Meanwhile, the two most common types of non-melanoma skin cancer are:

  • Basal cell carcinoma: The most common type of skin cancer. It usually affects sun-exposed areas (head, face, neck and ears, etc). It is slow-growing and rarely spreads to other parts of the body, but if left untreated it can enlarge and damage nearby tissues and organs.
  • Squamous cell carcinoma: The second most common type of skin cancer in Caucasians and the most common type in black people. It also usually affects sun-exposed areas of the body. It tends to grow faster and is more likely to spread to other parts of the body, although this is still rare.

Risk factors for skin cancer

The most common risk factor for both melanoma and non-melanoma skin cancer is exposure to ultraviolet (UV) radiation. This can be from both sun exposure and sunbed use.

According to Cancer Research UK, UV radiation causes 86% of melanoma skin cancer cases and 50 to 90% of non-melanoma skin cancer cases in fair-skinned people.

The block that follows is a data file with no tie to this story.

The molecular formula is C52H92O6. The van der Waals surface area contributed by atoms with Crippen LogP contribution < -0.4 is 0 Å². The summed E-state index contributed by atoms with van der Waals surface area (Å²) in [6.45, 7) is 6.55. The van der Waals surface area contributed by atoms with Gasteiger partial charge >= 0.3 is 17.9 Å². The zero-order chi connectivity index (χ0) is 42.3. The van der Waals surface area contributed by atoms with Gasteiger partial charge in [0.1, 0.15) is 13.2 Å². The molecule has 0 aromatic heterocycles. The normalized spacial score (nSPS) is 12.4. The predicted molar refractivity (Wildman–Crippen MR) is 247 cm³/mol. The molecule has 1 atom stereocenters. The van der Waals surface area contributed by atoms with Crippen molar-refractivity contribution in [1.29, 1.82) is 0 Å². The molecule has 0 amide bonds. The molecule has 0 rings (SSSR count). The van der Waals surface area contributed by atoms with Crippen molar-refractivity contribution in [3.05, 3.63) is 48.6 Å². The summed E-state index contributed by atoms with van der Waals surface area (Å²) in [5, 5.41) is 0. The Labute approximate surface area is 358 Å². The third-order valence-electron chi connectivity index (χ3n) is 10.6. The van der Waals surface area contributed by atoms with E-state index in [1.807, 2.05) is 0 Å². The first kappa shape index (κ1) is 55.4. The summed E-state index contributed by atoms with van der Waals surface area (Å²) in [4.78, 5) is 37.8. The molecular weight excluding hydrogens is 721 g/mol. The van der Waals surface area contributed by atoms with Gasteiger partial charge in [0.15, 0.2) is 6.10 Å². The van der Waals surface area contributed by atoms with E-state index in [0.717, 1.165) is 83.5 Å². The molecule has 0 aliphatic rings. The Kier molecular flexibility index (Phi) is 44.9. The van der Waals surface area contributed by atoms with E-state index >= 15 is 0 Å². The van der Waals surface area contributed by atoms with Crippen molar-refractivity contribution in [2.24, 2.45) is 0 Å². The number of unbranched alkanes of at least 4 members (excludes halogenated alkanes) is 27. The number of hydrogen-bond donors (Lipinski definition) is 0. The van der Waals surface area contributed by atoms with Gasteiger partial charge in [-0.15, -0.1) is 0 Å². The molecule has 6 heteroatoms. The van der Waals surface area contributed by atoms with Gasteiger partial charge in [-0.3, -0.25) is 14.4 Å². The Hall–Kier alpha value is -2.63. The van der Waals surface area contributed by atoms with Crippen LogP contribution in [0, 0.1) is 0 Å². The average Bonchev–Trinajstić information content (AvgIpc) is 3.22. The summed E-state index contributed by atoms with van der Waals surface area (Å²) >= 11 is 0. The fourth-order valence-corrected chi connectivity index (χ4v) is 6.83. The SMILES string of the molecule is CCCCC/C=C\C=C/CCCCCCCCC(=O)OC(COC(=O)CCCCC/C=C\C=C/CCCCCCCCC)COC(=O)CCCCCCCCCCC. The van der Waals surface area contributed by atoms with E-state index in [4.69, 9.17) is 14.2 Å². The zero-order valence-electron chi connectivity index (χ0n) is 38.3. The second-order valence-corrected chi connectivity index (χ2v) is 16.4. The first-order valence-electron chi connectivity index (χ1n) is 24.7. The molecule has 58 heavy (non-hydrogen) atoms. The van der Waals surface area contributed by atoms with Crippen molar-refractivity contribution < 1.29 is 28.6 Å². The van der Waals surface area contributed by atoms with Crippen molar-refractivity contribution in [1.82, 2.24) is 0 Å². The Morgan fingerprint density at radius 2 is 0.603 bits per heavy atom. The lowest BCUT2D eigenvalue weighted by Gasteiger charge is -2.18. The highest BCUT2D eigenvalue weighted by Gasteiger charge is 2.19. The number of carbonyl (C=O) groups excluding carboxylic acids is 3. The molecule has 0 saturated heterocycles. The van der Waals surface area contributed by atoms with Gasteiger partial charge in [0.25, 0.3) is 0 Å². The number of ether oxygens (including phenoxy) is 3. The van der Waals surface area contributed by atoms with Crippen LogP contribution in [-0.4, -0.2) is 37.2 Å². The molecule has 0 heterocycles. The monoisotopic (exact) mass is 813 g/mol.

Too much ultraviolet radiation damages the DNA in our skin cells causing them to mutate and build up over time to cause skin cancer. Importantly, sunburn is a sign of skin damage and getting sunburn just once every two years can triple your risk of melanoma skin cancer compared to those who have never been burnt.

Sun exposure during childhood is most damaging and people who had frequent or severe sunburn during childhood are most at risk of developing skin cancer as adults.

People most at risk of sun damage are those with fair skin and blonde or red hair. Skin cancer is less common in individuals with darker skin because the pigment in their skin provides more protection against UV radiation. However, they are still at risk and individuals with darker skin are more likely to die from skin cancer due to delayed diagnosis.

Other factors that increase the risk of skin cancer include a family history of skin cancer and suppression of the immune system due to certain medications or medical conditions such as organ transplants and HIV.

Strategies for prevention